Yorkshire's winding waterways have long provided a source of pride and purpose across the region's beauty spots.
Now, they are also being used help to fight an upstream battle against declining wildlife numbers.
The Rotherham East Community Bee Farm at Eastwood was set up on land provided by Canal and River Trust, the charity that cares for the Sheffield and South Yorkshire Navigation and has also supported hives near Huddersfield.
-> The Syrian academic who set up a West Yorkshire beekeeping project
The farm has enjoyed a successful first summer, with four new colonies now well-established and enough honey produced for the insects to survive the winter.
The project is being overseen by Rotherham Metropolitan Borough Council (RMBC), which helped experienced beekeepers Claudiu and Marianna Barbu create the farm when they settled in the town on arrival from Romania, and each hive now has around 30,000 to 40,000 bees.
According to Friends of the Earth, 35 UK bee species are under threat of extinction, with all kinds facing serious threats.
-> Winners of The Yorkshire Post's 2018 Rural Awards are revealed as we celebrate the county's countryside heroes
Jonathan Hart-Woods, ecologist at the Canal and River Trust, said: “It’s great to see how well the bees have settled into their new home.
"Our waterways are green corridors that provide a range of valuable grassy, flower-rich habitats where pollinators such as bees and butterflies can thrive.
"Bee numbers are in decline across the UK, through loss of flowery habitats and the use of pesticides on farmland.
“Our charity is working hard create safe, bee-havens along our waterways - supporting community beehives, planting community gardens, creating bee hotels and changing how we mow and manage our verges along towpaths.”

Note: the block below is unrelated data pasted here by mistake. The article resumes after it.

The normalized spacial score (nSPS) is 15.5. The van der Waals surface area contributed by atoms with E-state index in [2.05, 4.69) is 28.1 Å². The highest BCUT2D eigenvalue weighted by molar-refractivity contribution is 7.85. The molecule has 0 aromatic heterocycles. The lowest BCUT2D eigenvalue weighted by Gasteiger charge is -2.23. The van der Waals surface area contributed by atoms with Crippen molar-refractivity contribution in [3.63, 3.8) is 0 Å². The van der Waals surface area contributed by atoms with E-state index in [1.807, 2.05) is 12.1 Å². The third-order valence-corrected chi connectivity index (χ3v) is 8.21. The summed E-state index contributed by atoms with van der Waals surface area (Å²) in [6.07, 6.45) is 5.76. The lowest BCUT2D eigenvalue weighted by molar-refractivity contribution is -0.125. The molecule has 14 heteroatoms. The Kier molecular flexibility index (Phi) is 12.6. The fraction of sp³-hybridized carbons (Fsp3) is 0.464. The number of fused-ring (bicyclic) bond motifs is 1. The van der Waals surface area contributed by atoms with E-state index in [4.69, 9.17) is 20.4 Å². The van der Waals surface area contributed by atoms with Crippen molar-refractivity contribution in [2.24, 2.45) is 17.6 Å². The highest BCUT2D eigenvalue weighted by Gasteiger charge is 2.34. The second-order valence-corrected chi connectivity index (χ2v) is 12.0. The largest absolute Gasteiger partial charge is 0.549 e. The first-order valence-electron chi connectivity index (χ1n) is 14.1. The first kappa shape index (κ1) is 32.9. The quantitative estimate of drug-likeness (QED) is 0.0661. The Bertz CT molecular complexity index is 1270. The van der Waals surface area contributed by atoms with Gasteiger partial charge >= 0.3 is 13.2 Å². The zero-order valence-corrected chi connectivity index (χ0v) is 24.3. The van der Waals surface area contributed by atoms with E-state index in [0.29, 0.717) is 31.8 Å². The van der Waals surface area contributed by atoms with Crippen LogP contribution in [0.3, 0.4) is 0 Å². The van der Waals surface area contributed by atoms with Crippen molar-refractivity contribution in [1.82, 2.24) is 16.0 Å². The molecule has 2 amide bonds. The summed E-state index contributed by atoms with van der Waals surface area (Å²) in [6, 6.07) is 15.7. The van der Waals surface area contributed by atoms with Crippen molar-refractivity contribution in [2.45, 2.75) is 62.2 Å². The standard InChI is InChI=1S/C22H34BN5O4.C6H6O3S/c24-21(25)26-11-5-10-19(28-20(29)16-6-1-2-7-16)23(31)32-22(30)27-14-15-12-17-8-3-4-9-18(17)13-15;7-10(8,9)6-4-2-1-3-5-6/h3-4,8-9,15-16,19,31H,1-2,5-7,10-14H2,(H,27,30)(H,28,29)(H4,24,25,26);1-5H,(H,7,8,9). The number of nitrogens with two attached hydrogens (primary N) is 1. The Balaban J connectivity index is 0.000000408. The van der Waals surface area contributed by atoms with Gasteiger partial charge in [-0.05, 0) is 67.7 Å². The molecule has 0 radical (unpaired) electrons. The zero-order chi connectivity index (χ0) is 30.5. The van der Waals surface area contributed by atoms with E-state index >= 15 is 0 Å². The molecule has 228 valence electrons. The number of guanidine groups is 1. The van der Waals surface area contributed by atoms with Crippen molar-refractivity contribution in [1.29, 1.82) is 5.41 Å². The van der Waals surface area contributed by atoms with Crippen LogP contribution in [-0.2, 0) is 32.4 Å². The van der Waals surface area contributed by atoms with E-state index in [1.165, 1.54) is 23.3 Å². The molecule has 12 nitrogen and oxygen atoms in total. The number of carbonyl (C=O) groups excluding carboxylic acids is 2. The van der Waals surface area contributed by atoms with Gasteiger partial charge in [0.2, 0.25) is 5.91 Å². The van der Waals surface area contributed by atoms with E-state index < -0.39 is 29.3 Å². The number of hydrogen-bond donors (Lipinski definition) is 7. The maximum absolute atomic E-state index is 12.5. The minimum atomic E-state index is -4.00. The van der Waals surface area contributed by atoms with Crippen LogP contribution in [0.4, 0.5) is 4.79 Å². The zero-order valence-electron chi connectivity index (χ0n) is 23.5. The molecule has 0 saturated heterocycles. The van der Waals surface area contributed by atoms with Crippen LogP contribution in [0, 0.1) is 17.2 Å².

The site was prepared by staff and volunteers at the Trust in April, including steps being cut into a bank to allow easier access.
-> Morrisons leads the charge to help halt alarming decline of bee populations
Rotherham East councillors Wendy Cooksey, Tajamal Khan and Deborah Fenwick-Green also supported the project by purchasing four hives from their ward budget.
In May, Mr Barbu placed two of his own, existing hives, on the site and from these moved workers to attend to queens in the new ones.
The workers accepted the new queens and the 30,000 to 40,000 bees in each hives have produced more than 35 kilograms of honey.
The honey will not be harvested until next year as the beekeepers want to give the hives time to develop, and the bees need the it to survive the winter.
But next year some of the honey will be used by the nearby Clifton Learning Partnership for its community café, and the organisation also plan to have its own hive on the site.
Chris Gaynor, neighbourhood co-ordinator for Rotherham East, said: “Thanks to the support of Canal and River Trust, which provided the land to locate the beehives, we have been able to realise this great project which has so many positive implications for both the community and our local wildlife.
“It’s been incredibly well-received, and we’ve had so much support in getting it started. We’re now seeing a lot of interest from people wanting to get involved or set up similar projects things elsewhere in the ward.”
Sean McGinley, Yorkshire and North East director at the Trust, said: “This is a fantastic project that brings benefits to both the local community and the wildlife, and makes good use of
this waterside space. Research tells us that time spent by the water can help us all to feel happier and healthier.
"Canal and River Trust has supported other hives including at Standedge Visitor Centre in Marsden, near Huddersfield, and Tees Barrage.
"By supporting projects like this we can encourage even more people to get to know their local waterway and the benefits being by water can bring.”